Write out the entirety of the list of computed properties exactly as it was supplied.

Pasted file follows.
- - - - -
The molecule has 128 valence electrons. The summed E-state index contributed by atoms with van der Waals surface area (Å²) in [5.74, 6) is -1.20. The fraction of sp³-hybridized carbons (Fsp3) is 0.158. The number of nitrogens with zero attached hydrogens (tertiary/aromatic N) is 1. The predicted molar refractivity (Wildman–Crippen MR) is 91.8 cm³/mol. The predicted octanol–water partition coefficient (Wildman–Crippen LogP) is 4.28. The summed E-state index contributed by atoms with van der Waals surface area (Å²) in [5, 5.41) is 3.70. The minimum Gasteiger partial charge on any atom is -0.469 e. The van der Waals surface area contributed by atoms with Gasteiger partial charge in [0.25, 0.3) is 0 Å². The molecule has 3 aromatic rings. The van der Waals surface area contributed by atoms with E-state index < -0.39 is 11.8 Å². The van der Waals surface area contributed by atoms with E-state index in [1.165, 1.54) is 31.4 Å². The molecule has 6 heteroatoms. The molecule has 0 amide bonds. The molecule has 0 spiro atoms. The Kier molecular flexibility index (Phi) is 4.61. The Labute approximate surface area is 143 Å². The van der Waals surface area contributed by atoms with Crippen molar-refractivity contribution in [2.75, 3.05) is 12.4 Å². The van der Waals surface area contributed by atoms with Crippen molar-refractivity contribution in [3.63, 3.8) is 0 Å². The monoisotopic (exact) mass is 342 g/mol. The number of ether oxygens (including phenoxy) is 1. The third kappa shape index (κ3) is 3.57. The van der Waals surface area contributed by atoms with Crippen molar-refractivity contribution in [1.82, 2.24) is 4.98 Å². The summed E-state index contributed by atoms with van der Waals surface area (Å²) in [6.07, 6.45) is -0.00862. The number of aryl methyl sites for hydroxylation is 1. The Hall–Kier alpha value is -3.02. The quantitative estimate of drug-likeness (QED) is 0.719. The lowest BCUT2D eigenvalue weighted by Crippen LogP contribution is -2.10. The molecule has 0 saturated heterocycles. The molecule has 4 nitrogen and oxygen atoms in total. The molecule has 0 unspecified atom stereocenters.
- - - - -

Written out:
The molecule has 128 valence electrons. The summed E-state index contributed by atoms with van der Waals surface area (Å²) in [5.74, 6) is -1.20. The fraction of sp³-hybridized carbons (Fsp3) is 0.158. The number of nitrogens with zero attached hydrogens (tertiary/aromatic N) is 1. The predicted molar refractivity (Wildman–Crippen MR) is 91.8 cm³/mol. The predicted octanol–water partition coefficient (Wildman–Crippen LogP) is 4.28. The summed E-state index contributed by atoms with van der Waals surface area (Å²) in [5, 5.41) is 3.70. The minimum Gasteiger partial charge on any atom is -0.469 e. The van der Waals surface area contributed by atoms with Gasteiger partial charge in [0.25, 0.3) is 0 Å². The molecule has 3 aromatic rings. The van der Waals surface area contributed by atoms with E-state index < -0.39 is 11.8 Å². The van der Waals surface area contributed by atoms with E-state index in [1.165, 1.54) is 31.4 Å². The molecule has 6 heteroatoms. The molecule has 0 amide bonds. The molecule has 0 spiro atoms. The Kier molecular flexibility index (Phi) is 4.61. The Labute approximate surface area is 143 Å². The van der Waals surface area contributed by atoms with Crippen molar-refractivity contribution in [2.75, 3.05) is 12.4 Å². The van der Waals surface area contributed by atoms with Crippen molar-refractivity contribution in [3.63, 3.8) is 0 Å². The monoisotopic (exact) mass is 342 g/mol. The number of ether oxygens (including phenoxy) is 1. The third kappa shape index (κ3) is 3.57. The van der Waals surface area contributed by atoms with Crippen molar-refractivity contribution in [1.82, 2.24) is 4.98 Å². The summed E-state index contributed by atoms with van der Waals surface area (Å²) in [6.07, 6.45) is -0.00862. The number of aryl methyl sites for hydroxylation is 1. The Hall–Kier alpha value is -3.02. The quantitative estimate of drug-likeness (QED) is 0.719. The lowest BCUT2D eigenvalue weighted by Crippen LogP contribution is -2.10. The molecule has 0 saturated heterocycles. The molecule has 4 nitrogen and oxygen atoms in total. The molecule has 0 unspecified atom stereocenters.